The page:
So the default plucking style advocated by Josh throughout the course is index/middle but what other styles are used? I find I naturally try to rest my middle, ring and pinky on the pickguard below the G string and pluck with thumb and index. In fact my MIJ reissue jazz bass has two screw holes on the pickguard in about this position which is where I think finger rests were sometimes screwed for this purpose. So I’m wondering if thumb/index is an acceptable technique or if not what the drawbacks might be?
I would say that is perfectly acceptable. The more styles you have under your belt the more versatile you will be as a player. Damian Erskine uses the thumb/index plucking a lot, mainly because it makes it easier for him to use palm muting, which he does a lot… and also for some chordal playing.
My guess is that Josh wants us to focus on one (and perhaps the main) technique in the start before venturing out and trying other options.
Or check out Janek Gwizdala (he uses thumb/index quite a bit as well)!
@joergkutter, thank you for suggesting Janek. He’s got a great youtube channel as well. His 10 minute practice video is particularly good.
Do your own thing! That being said, the thumb is stronger than the index finger, and different in shape. This might give you slight differences in volume and sound when using it versus your index finger. Might not be enough to really notice though. I say people should do whatever they desire, as long as it is not going to cause physical ailments.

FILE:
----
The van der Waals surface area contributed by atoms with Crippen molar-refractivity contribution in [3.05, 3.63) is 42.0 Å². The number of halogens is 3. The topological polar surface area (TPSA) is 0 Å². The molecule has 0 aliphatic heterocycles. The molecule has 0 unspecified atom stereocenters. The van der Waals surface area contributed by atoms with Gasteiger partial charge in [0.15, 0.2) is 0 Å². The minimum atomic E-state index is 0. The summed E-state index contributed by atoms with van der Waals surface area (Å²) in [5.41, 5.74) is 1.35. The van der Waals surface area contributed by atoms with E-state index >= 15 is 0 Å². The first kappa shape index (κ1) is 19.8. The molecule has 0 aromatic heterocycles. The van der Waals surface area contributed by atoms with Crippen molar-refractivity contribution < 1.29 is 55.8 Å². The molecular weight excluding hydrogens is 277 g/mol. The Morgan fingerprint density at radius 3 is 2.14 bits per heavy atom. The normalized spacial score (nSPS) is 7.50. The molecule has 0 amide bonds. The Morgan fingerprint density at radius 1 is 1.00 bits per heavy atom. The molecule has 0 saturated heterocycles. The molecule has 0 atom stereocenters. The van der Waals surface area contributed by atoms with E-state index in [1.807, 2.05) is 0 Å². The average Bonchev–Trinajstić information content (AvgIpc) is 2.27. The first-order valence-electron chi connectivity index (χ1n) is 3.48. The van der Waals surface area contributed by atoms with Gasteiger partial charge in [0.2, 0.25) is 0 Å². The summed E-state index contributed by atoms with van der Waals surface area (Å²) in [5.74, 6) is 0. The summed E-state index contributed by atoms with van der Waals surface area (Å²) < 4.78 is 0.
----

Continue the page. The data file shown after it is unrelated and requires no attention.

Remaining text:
Some people do 3 finger plucking. Entwistle plucked the strings ON the fretboard by striking them with his plucking fingers.
The Thumb index style is very legitimate. The best player I’ve seen who regularly uses it is Remco Hendriks. It isn’t slap either, he is plucking, almost like Spanish style guitar.
Thumb-index is nice for playing repetitive octaves too. Less of a gnarled finger thing going on than index-middle.
Agreed . . . everyone is different: different hands, finger lengths, sizes, etc.
Whatever works best and is most comfortable for your playing style . . .
Josh teaches u the technique to set you up for success for the most playability for the most songs possible. certain styles are beneficial in some genres and not in others. I look at it the same way as raking strings. it helps u play fast, but be able to play it all ways that are necessary to not give yourself a crutch that keeps u from advancing later.